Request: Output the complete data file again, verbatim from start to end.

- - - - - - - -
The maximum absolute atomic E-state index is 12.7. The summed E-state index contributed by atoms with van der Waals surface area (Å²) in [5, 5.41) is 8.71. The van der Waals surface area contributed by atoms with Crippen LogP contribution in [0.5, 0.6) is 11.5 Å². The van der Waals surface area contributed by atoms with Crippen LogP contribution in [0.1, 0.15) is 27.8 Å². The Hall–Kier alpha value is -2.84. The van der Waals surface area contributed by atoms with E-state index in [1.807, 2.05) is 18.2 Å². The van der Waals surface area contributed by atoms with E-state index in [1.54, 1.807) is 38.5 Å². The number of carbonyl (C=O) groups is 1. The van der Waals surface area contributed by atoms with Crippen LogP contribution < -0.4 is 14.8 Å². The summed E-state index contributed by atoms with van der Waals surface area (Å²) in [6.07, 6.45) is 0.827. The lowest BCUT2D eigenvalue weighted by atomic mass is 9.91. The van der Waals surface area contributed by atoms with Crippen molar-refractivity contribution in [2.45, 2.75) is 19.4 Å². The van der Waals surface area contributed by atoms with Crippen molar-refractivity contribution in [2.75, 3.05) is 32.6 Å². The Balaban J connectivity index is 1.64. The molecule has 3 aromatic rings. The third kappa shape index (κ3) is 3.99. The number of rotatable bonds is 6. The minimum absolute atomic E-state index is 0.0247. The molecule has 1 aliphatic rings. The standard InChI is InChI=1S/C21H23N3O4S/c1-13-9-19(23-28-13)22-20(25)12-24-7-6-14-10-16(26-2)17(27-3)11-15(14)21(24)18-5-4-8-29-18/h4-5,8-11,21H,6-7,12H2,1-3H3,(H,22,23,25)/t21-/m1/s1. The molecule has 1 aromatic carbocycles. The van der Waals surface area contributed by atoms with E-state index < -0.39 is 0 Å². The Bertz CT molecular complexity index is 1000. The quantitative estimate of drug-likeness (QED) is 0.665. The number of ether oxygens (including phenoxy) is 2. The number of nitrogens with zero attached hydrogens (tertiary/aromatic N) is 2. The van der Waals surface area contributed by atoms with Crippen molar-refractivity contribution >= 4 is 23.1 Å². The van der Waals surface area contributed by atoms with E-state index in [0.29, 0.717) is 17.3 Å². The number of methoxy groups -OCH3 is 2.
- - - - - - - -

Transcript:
The maximum absolute atomic E-state index is 12.7. The summed E-state index contributed by atoms with van der Waals surface area (Å²) in [5, 5.41) is 8.71. The van der Waals surface area contributed by atoms with Crippen LogP contribution in [0.5, 0.6) is 11.5 Å². The van der Waals surface area contributed by atoms with Crippen LogP contribution in [0.1, 0.15) is 27.8 Å². The Hall–Kier alpha value is -2.84. The van der Waals surface area contributed by atoms with E-state index in [1.807, 2.05) is 18.2 Å². The van der Waals surface area contributed by atoms with E-state index in [1.54, 1.807) is 38.5 Å². The number of carbonyl (C=O) groups is 1. The van der Waals surface area contributed by atoms with Crippen LogP contribution < -0.4 is 14.8 Å². The summed E-state index contributed by atoms with van der Waals surface area (Å²) in [6.07, 6.45) is 0.827. The lowest BCUT2D eigenvalue weighted by atomic mass is 9.91. The van der Waals surface area contributed by atoms with Crippen molar-refractivity contribution in [2.45, 2.75) is 19.4 Å². The van der Waals surface area contributed by atoms with Crippen molar-refractivity contribution in [2.75, 3.05) is 32.6 Å². The Balaban J connectivity index is 1.64. The molecule has 3 aromatic rings. The third kappa shape index (κ3) is 3.99. The number of rotatable bonds is 6. The minimum absolute atomic E-state index is 0.0247. The molecule has 1 aliphatic rings. The standard InChI is InChI=1S/C21H23N3O4S/c1-13-9-19(23-28-13)22-20(25)12-24-7-6-14-10-16(26-2)17(27-3)11-15(14)21(24)18-5-4-8-29-18/h4-5,8-11,21H,6-7,12H2,1-3H3,(H,22,23,25)/t21-/m1/s1. The molecule has 1 aromatic carbocycles. The van der Waals surface area contributed by atoms with E-state index < -0.39 is 0 Å². The Bertz CT molecular complexity index is 1000. The quantitative estimate of drug-likeness (QED) is 0.665. The number of ether oxygens (including phenoxy) is 2. The number of nitrogens with zero attached hydrogens (tertiary/aromatic N) is 2. The van der Waals surface area contributed by atoms with Crippen molar-refractivity contribution >= 4 is 23.1 Å². The van der Waals surface area contributed by atoms with E-state index in [0.29, 0.717) is 17.3 Å². The number of methoxy groups -OCH3 is 2.